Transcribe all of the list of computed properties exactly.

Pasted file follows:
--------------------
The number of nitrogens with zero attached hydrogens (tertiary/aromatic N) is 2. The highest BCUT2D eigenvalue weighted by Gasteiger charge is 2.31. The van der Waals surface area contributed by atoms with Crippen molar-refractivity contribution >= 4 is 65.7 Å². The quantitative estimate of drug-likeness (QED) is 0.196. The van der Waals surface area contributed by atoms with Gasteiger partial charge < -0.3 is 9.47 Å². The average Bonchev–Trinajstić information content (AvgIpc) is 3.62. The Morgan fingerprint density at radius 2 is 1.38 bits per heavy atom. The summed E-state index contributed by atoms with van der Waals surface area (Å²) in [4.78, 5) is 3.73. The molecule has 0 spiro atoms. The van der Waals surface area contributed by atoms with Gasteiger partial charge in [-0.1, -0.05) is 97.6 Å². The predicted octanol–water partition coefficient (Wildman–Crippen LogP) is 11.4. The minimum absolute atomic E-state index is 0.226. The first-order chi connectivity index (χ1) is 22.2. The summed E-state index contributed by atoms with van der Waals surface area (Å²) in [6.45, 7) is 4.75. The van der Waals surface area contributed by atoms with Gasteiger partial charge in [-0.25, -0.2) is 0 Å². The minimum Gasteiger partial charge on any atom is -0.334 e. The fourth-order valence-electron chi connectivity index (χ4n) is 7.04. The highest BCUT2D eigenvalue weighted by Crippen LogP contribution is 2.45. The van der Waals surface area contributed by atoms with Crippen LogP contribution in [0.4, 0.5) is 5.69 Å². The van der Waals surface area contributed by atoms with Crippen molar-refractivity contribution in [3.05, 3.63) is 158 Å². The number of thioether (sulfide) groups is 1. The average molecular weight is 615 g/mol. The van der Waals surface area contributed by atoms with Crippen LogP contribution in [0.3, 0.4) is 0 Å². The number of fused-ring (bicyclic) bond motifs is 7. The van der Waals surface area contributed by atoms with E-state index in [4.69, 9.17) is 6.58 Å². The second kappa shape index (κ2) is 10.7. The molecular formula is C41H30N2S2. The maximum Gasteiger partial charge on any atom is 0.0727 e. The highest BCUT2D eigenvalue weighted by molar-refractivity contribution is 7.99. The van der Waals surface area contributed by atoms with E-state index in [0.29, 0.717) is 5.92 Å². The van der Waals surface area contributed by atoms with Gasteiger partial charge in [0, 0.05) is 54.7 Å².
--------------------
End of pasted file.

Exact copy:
The number of nitrogens with zero attached hydrogens (tertiary/aromatic N) is 2. The highest BCUT2D eigenvalue weighted by Gasteiger charge is 2.31. The van der Waals surface area contributed by atoms with Crippen molar-refractivity contribution >= 4 is 65.7 Å². The quantitative estimate of drug-likeness (QED) is 0.196. The van der Waals surface area contributed by atoms with Gasteiger partial charge < -0.3 is 9.47 Å². The average Bonchev–Trinajstić information content (AvgIpc) is 3.62. The Morgan fingerprint density at radius 2 is 1.38 bits per heavy atom. The summed E-state index contributed by atoms with van der Waals surface area (Å²) in [4.78, 5) is 3.73. The molecule has 0 spiro atoms. The van der Waals surface area contributed by atoms with Gasteiger partial charge in [-0.1, -0.05) is 97.6 Å². The predicted octanol–water partition coefficient (Wildman–Crippen LogP) is 11.4. The minimum absolute atomic E-state index is 0.226. The first-order chi connectivity index (χ1) is 22.2. The summed E-state index contributed by atoms with van der Waals surface area (Å²) in [6.45, 7) is 4.75. The van der Waals surface area contributed by atoms with Gasteiger partial charge in [-0.25, -0.2) is 0 Å². The minimum Gasteiger partial charge on any atom is -0.334 e. The fourth-order valence-electron chi connectivity index (χ4n) is 7.04. The highest BCUT2D eigenvalue weighted by Crippen LogP contribution is 2.45. The van der Waals surface area contributed by atoms with Crippen LogP contribution in [0.4, 0.5) is 5.69 Å². The van der Waals surface area contributed by atoms with Crippen molar-refractivity contribution in [3.05, 3.63) is 158 Å². The number of thioether (sulfide) groups is 1. The average molecular weight is 615 g/mol. The van der Waals surface area contributed by atoms with Crippen LogP contribution in [0.3, 0.4) is 0 Å². The number of fused-ring (bicyclic) bond motifs is 7. The van der Waals surface area contributed by atoms with E-state index in [4.69, 9.17) is 6.58 Å². The second kappa shape index (κ2) is 10.7. The molecular formula is C41H30N2S2. The maximum Gasteiger partial charge on any atom is 0.0727 e. The highest BCUT2D eigenvalue weighted by molar-refractivity contribution is 7.99. The van der Waals surface area contributed by atoms with E-state index in [0.29, 0.717) is 5.92 Å². The van der Waals surface area contributed by atoms with Gasteiger partial charge in [0, 0.05) is 54.7 Å².